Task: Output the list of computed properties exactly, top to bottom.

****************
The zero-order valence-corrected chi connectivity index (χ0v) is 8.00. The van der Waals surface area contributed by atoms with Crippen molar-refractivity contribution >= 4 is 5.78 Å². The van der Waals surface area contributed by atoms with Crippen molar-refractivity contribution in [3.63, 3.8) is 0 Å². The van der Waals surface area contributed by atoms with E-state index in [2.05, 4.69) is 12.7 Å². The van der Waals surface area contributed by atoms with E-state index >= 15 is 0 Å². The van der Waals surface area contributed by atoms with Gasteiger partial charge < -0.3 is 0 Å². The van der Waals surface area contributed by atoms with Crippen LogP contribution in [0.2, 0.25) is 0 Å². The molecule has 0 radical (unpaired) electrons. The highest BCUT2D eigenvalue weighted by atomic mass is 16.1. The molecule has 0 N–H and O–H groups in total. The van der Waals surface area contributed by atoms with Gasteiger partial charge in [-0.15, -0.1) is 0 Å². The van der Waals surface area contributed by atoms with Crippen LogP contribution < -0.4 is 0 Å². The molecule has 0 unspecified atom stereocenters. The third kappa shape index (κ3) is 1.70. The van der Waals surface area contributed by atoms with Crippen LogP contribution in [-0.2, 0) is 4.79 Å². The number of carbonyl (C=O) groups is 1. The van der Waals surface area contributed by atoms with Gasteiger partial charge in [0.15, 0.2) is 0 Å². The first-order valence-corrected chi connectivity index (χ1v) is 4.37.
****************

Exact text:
The zero-order valence-corrected chi connectivity index (χ0v) is 8.00. The van der Waals surface area contributed by atoms with Crippen molar-refractivity contribution >= 4 is 5.78 Å². The van der Waals surface area contributed by atoms with Crippen molar-refractivity contribution in [3.63, 3.8) is 0 Å². The van der Waals surface area contributed by atoms with E-state index in [2.05, 4.69) is 12.7 Å². The van der Waals surface area contributed by atoms with E-state index >= 15 is 0 Å². The van der Waals surface area contributed by atoms with Gasteiger partial charge < -0.3 is 0 Å². The van der Waals surface area contributed by atoms with Crippen LogP contribution in [0.2, 0.25) is 0 Å². The molecule has 0 radical (unpaired) electrons. The highest BCUT2D eigenvalue weighted by atomic mass is 16.1. The molecule has 0 N–H and O–H groups in total. The van der Waals surface area contributed by atoms with Gasteiger partial charge in [-0.15, -0.1) is 0 Å². The van der Waals surface area contributed by atoms with Crippen LogP contribution < -0.4 is 0 Å². The molecule has 0 unspecified atom stereocenters. The third kappa shape index (κ3) is 1.70. The van der Waals surface area contributed by atoms with Crippen LogP contribution in [-0.2, 0) is 4.79 Å². The number of carbonyl (C=O) groups is 1. The van der Waals surface area contributed by atoms with Gasteiger partial charge in [0.15, 0.2) is 0 Å². The first-order valence-corrected chi connectivity index (χ1v) is 4.37.